For an organization that has just completed the (perhaps months-long) process of a new cloud-based application implementation, it can feel like crossing the finish line. But go-live isn’t the end; it’s merely the beginning of the journey. Cloud vendors like Salesforce, Workday, and Google deploy regular releases, and organizations must be prepared for the changes that occur.
Administrators within your organization must be prepared to deal with the issues that users across the company will have. Especially in the beginning, administrators can expect to receive requests from employees who:
- Need help logging in.
- Are receiving an unknown error.
- Need to add a field.
- Want to change the org chart.
- Need help changing a workflow.
- Want to create a custom report.
Users will expect fast resolution of these issues and updates — especially when they interfere with people doing their jobs effectively — so it’s important for administrators to keep up with changes and business expectations. But it’s also up to the organization to have the resources and people in place to manage demands. Many businesses stretch their IT resources across roles in which individuals may have little experience, which can result in slow response times and mistakes. This can lead to lost confidence among users, which can be detrimental to the overall employee adoption of the new cloud application.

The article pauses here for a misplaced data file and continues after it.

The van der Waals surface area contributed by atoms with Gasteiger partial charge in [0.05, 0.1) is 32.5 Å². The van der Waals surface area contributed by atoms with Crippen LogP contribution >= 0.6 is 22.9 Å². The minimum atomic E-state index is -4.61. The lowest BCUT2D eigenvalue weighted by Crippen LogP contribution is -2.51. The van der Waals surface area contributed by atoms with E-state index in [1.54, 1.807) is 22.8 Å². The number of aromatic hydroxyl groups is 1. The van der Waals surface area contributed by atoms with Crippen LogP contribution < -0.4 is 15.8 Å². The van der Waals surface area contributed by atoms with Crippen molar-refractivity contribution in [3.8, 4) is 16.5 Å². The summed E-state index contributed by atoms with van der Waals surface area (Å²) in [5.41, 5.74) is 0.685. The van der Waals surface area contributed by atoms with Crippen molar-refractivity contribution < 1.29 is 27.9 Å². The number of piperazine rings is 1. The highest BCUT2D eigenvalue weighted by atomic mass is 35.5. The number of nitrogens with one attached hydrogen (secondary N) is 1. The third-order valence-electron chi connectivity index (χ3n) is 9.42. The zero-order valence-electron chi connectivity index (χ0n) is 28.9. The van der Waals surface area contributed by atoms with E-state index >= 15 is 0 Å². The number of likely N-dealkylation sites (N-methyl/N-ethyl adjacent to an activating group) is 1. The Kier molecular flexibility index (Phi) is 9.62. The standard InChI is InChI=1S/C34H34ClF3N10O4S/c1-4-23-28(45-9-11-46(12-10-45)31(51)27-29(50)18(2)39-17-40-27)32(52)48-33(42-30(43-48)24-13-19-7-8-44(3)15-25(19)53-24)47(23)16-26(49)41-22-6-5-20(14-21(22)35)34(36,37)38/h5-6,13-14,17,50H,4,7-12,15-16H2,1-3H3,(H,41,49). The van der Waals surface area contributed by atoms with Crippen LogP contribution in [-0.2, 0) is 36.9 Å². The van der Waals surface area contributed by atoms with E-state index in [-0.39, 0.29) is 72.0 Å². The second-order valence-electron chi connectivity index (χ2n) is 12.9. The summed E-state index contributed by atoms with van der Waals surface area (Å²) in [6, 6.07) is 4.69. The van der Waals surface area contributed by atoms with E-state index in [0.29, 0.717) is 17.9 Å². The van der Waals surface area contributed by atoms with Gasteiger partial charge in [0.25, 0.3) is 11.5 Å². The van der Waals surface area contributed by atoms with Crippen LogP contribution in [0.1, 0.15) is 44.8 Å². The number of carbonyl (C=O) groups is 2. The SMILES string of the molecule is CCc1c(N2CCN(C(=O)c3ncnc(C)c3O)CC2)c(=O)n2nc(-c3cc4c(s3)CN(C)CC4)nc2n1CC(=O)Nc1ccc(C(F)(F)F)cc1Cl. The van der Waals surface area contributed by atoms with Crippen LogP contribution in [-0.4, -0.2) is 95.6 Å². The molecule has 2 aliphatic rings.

Sometimes companies are unable to keep up with the demands of managing their cloud applications internally. When this happens, they may need to look outside the organization to find an external cloud management partner. Using a trusted partner for cloud management can help to extend the capabilities of internal teams with experts who know the solutions well, can deliver quick resolutions of issues, and provide support during upgrades and new releases. Cloud management is also helpful in supporting organizations when they want to customize their cloud applications but may not have the IT resources in place to do so.
Whether your organization has the resources in place to effectively manage your cloud application in-house, or you need to look to a cloud management partner to get you where you want to be, it’s imperative that your technology teams embrace the process, and any changes that come along post-implementation. According to Forrester Research, technology managers must embrace change as a corporate good, not as a threat to their power. Organizations need to instead encourage change, and reward those who act as change agents. Forrester says cloud success requires working with people who are comfortable with change and are willing to try something new, even if it disrupts the company’s established processes.